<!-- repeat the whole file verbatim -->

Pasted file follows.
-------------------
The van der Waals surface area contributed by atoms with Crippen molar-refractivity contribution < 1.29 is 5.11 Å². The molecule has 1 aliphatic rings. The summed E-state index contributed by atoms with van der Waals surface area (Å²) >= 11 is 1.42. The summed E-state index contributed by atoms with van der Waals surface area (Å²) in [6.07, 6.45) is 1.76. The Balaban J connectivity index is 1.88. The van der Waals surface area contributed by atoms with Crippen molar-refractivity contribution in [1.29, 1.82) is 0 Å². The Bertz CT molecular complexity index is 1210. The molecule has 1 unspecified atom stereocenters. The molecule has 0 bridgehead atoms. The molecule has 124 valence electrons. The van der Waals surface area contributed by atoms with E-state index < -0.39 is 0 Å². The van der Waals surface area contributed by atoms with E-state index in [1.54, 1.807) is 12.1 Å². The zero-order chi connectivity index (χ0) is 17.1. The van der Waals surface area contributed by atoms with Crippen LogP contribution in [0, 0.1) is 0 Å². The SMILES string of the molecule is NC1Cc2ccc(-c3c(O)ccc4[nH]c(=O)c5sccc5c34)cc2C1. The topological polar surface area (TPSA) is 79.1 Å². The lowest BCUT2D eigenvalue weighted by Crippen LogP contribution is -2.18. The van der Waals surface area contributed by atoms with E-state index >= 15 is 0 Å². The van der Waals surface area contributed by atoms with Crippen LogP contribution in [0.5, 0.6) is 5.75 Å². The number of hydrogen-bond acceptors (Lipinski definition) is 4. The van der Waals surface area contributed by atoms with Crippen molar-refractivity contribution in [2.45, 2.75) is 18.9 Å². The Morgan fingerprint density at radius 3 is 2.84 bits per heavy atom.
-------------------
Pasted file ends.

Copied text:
The van der Waals surface area contributed by atoms with Crippen molar-refractivity contribution < 1.29 is 5.11 Å². The molecule has 1 aliphatic rings. The summed E-state index contributed by atoms with van der Waals surface area (Å²) >= 11 is 1.42. The summed E-state index contributed by atoms with van der Waals surface area (Å²) in [6.07, 6.45) is 1.76. The Balaban J connectivity index is 1.88. The van der Waals surface area contributed by atoms with Crippen molar-refractivity contribution in [1.29, 1.82) is 0 Å². The Bertz CT molecular complexity index is 1210. The molecule has 1 unspecified atom stereocenters. The molecule has 0 bridgehead atoms. The molecule has 124 valence electrons. The van der Waals surface area contributed by atoms with E-state index < -0.39 is 0 Å². The van der Waals surface area contributed by atoms with E-state index in [1.54, 1.807) is 12.1 Å². The zero-order chi connectivity index (χ0) is 17.1. The van der Waals surface area contributed by atoms with Crippen LogP contribution in [0, 0.1) is 0 Å². The SMILES string of the molecule is NC1Cc2ccc(-c3c(O)ccc4[nH]c(=O)c5sccc5c34)cc2C1. The topological polar surface area (TPSA) is 79.1 Å². The lowest BCUT2D eigenvalue weighted by Crippen LogP contribution is -2.18. The van der Waals surface area contributed by atoms with E-state index >= 15 is 0 Å². The van der Waals surface area contributed by atoms with Crippen LogP contribution in [0.5, 0.6) is 5.75 Å². The number of hydrogen-bond acceptors (Lipinski definition) is 4. The van der Waals surface area contributed by atoms with Crippen molar-refractivity contribution in [2.45, 2.75) is 18.9 Å². The Morgan fingerprint density at radius 3 is 2.84 bits per heavy atom.